Author of "Dear Senator" Visits SF State
Essie Mae Washington-Williams hosts book signing
March 19, 2006 3:22 PM
Essie Mae Washington-Williams came to SF State on March 14 to discuss her book, “Dear Senator,” which revealed the truth about her relationship with former Sen. Strom Thurmond.
In her book, Washington-Williams uncovered the fact that she is the daughter of the late senator, who was the leader of the Dixiecrat Party, which was composed of conservative Democrats who opposed racial integration during the civil rights movement. He served in the South Carolina Senate from 1933 to 1938, and was the state’s governor from 1947 to 1951. His record stands as the longest serving and oldest senator in U.S. history with 48 years at age 100, according to his biography.
Presented by the Associated Students of Performing Arts and Lectures (ASPA), Washington-Williams signed copies of the new soft-cover edition of the book, which was provided by the campus bookstore. SF State was one of the many stops in a yearlong tour around the country since the release of her controversial book on Feb. 1, 2005. Since its release, the hardcover edition of the book has sold more than 70,000 copies, according to Washington-Williams.
“Any time we have a figure that has historical relevance, and who can offer a close glimpse into government and political affairs is an enjoyable experience,” said Marcos Gama, 32, the central productions coordinator for ASPA. “It makes you think, ‘wow!’ This person has had such a profound impact on people.”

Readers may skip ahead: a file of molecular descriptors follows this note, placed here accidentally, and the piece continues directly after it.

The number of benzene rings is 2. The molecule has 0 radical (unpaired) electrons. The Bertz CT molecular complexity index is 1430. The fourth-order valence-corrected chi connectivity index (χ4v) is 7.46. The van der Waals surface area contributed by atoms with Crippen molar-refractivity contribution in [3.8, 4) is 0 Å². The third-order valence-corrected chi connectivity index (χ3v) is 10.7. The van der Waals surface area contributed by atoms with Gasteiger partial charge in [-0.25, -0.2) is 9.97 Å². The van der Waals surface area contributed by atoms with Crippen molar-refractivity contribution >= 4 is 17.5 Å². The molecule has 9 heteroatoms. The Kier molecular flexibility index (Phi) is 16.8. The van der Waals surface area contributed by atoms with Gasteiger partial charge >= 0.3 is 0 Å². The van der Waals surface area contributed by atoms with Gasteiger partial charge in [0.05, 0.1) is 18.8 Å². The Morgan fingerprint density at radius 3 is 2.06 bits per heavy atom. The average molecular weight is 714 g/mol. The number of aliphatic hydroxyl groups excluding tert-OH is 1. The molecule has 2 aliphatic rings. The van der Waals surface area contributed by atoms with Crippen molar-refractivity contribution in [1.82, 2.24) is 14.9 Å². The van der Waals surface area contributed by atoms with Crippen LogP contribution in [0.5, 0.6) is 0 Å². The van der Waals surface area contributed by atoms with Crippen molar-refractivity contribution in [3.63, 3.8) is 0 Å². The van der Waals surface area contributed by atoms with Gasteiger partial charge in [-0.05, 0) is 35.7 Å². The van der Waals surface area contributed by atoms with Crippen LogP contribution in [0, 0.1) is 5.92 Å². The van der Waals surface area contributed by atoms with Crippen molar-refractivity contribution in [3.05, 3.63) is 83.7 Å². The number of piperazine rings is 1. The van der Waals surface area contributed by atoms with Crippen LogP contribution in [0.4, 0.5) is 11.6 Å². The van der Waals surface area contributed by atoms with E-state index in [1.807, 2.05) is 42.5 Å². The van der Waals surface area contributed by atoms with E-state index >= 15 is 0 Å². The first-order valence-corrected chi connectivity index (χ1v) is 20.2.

The assistant director for financial aid at SF State Lori Johnson was among the 14 people who attended the book signing in Jack Adams Hall at 2 p.m. Johnson, who read the book, said she was compelled to come and hear the author speak in person.
“It was written with no bitterness even though her father did some things that black people wouldn’t agree with,” added Johnson, 46. “You can tell that she is a teacher and a lover of history. Washington-Williams worked as a teacher for the Los Angeles School District for 27 years. “I mainly came to see her in person and to verify what I got from the book.”
The author’s mother was an African American woman named Carrie Butler, who worked as a maid for the Thurmond family and who also shared an intimate relationship with the then 23-year-old Strom Thurmond. Washington-Williams had never revealed her father’s identity to the public until the book’s release, and more than two years after her father’s death in 2003.
Washington-Williams briefly discussed the shock of meeting her father for the first time in 1938 and realizing he was white, a discrepancy her mother had failed to disclose to her prior to their introduction. Her parents loved each other but it was a relationship that could not come about because in the South it was law that the races “could not mix,” said Williams.
“Whenever anyone asked me what my relationship was to him, I would just say he was a family friend,” said Washington-Williams, 80. “I never admitted that he was my father, because it was no advantage to me. If a person is doing all he can to help you and others, you don’t do anything to hurt them or their career.”
“During the time that I met my father I was 16 and I saw him every year after that, so we had been in constant touch with each other. He was a wonderful person in spite of the fact that he was a segregationist.”
Washington-Williams is the mother of four children, and 13 grandchildren. She currently resides in Los Angeles.
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